There’s also that aforementioned “slow curve,” which is better known as the eephus pitch, something Greinke will lob over the plate at as little as 51.5 mph. (After we were idly speculating on last week’s episode of Hot Takedown about the biggest gaps between a pitcher’s fastest and slowest offerings, listener Shaun Shaikh helpfully reminded me about the nearly 40-mph differential between Greinke’s blooper and his average fastball.) Greinke isn’t the only recent pitcher to throw the eephus regularly — Vicente Padilla and Odrisamer Despaigne have each thrown more than 300 since 2008 (when pitch-tracking data begins) and R.A. Dickey had a knuckleball version that served as a changeup of sorts from his usual, harder knuckler. But among current pitchers, Greinke is basically the only eephus-purveyor.

In 2019, he led all pitchers in eephuses (“eephii”?) with 28. Then, over the past two seasons, he was the only “real” pitcher to even attempt an eephus at all — the rest were tossed by non-pitchers, who are increasingly being used to sop up innings on the mound (which is how we get pitches like the record-breaking 30.4-mph eephus that Texas Rangers infielder Brock Holt threw in a recent appearance). Greinke hasn’t clocked a slowball in the 30s on the radar gun yet … but would we be surprised if he did?

He was a pioneer among athletes talking about mental health.

These days, Greinke is known off the field for his eccentric-but-lovable personality, and for a wicked sense of humor that comes out in little moments, mostly when you least expect it.

(Take the story of when Greinke encountered legendary Dodgers pitcher Sandy Koufax in the L.A. clubhouse in 2013. “Hey Zack, you’re throwing the ball great,” Koufax said. “It’s fun to watch. And hitting it, too.” Greinke’s reply: “Thanks. Especially hitting those left-handers. Matter of fact, I woulda crushed you back when you pitched.” All Koufax could do was laugh and agree. “I’m sure you woulda, too.”)

But early on, mental-health struggles looked like they might derail Greinke’s career before he could achieve his Hall of Fame potential. Starting as a teenager, he began to experience social anxiety. It got worse as he received more and more attention as a prospect, and the total experience of being Zack Greinke became more and more miserable. Despite producing an excellent season at age 20 in 2004, Greinke’s performance slipped in 2005 and things got so bad for him off the field in 2006 that Greinke walked away from the game for a time.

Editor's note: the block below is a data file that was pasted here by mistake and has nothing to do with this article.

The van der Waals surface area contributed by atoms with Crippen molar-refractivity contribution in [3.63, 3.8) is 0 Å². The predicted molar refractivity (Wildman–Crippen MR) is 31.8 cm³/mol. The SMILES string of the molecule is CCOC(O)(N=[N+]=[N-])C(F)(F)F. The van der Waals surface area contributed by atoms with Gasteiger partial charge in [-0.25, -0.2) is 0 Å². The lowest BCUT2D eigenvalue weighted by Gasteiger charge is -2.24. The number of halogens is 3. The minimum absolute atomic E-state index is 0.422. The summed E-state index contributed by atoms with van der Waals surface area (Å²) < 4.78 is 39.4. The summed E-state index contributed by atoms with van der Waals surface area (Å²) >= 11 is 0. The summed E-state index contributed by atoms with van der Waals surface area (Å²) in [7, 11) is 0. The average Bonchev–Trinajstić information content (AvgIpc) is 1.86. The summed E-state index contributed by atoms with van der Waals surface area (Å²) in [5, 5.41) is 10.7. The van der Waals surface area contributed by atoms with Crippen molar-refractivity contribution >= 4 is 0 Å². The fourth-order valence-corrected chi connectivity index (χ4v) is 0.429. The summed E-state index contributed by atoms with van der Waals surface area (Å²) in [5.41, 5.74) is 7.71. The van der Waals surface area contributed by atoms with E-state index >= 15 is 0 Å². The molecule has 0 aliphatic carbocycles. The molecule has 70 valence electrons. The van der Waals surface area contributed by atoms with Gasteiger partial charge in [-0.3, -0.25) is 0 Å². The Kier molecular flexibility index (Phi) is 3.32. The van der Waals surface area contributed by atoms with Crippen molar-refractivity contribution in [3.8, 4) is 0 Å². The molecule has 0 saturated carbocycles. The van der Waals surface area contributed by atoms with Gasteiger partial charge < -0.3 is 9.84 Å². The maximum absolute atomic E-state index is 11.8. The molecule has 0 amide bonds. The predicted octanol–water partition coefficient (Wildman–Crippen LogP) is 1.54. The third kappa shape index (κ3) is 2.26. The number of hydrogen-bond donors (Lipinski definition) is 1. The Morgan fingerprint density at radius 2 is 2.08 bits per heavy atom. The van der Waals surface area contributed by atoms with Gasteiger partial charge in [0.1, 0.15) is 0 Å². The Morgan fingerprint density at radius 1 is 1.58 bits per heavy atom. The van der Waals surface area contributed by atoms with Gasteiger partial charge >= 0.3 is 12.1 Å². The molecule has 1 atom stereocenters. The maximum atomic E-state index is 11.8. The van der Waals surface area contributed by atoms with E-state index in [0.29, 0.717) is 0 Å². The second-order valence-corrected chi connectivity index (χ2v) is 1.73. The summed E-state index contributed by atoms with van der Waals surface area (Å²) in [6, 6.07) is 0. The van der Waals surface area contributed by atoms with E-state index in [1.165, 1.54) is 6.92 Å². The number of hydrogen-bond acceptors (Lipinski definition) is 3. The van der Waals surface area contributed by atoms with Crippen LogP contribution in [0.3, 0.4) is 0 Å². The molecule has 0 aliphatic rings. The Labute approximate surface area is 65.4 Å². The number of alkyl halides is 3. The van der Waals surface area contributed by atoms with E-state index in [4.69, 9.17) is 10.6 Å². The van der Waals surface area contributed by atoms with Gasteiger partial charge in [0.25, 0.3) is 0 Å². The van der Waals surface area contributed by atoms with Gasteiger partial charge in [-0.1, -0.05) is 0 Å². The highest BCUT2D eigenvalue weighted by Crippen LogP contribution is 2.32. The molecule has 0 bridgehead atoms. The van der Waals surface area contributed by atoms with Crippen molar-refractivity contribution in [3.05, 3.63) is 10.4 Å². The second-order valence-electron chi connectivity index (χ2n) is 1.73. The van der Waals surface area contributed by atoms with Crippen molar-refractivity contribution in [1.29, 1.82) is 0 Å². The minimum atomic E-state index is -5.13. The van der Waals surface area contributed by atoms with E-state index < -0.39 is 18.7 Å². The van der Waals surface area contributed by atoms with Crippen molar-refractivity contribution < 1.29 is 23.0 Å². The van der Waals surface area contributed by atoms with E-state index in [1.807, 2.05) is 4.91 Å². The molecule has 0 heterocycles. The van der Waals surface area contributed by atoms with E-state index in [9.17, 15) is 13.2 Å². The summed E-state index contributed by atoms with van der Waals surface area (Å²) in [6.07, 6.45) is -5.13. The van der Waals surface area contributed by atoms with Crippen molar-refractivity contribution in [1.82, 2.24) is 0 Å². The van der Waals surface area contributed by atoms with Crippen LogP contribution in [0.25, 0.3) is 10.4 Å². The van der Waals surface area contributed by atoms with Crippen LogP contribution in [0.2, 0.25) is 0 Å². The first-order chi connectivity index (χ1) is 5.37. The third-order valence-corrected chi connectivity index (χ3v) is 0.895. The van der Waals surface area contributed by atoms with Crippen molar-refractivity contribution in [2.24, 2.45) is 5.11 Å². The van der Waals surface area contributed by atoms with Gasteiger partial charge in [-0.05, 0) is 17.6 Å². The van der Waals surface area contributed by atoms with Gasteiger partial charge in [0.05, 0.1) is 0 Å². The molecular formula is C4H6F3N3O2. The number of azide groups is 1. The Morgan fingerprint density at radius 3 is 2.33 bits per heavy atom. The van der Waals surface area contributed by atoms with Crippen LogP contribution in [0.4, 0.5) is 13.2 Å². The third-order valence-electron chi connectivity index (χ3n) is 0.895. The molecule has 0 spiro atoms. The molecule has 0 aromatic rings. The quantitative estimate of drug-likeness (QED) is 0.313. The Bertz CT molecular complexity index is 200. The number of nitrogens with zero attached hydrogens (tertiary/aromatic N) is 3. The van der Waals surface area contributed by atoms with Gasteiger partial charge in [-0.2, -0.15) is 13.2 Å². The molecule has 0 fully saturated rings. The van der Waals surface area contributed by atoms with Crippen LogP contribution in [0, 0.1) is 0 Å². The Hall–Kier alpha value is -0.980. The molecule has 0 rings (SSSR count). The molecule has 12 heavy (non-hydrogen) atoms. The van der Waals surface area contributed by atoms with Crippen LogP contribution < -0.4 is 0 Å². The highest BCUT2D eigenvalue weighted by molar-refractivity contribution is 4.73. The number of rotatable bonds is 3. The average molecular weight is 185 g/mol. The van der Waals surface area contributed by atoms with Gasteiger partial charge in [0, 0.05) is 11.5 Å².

“I was done playing,” he would say in 2011. “I’m surprised I came back, to tell you the truth.”

That’s when Greinke was officially diagnosed with social anxiety disorder and clinical depression. But through therapy and medication, Greinke was able to return to the right headspace and keep playing the game he loves — a game that we’re lucky to have seen him play at the highest possible level. After only playing three games of that 2006 season, he returned to pitch well as a starter and reliever in 2007, got even better in 2008 and then won the Cy Young with that all-timer of a season in 2009.

Most importantly, Greinke’s openness about his struggles was an early example of an athlete chipping away at the stigma faced by those who struggle with anxiety and depression. That conversation has been amplified in recent years, particularly with the high-profile cases of Naomi Osaka and Simone Biles stepping back from their sports for self-care in 2021.

All told, Greinke is an easy guy to root for, even if you don’t like his team. He’s one of the best to ever pitch, he does it unlike just about anyone else in the game today (all while nearing the ripe old age of 40), and his backstory is as relatable as ever. With Houston looking like a strong contender to make another World Series, you can boo the rest of the Astros to your heart’s content — but save some cheers for their top starter while you’re at it.

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Footnotes

  1. Using our JEFFBAGWELL metric to blend WAR from Baseball-Reference.com and FanGraphs, which you can download data for on GitHub.

  2. That would be Luis Cessa of the Cincinnati Reds.

Neil Paine is a senior writer for FiveThirtyEight.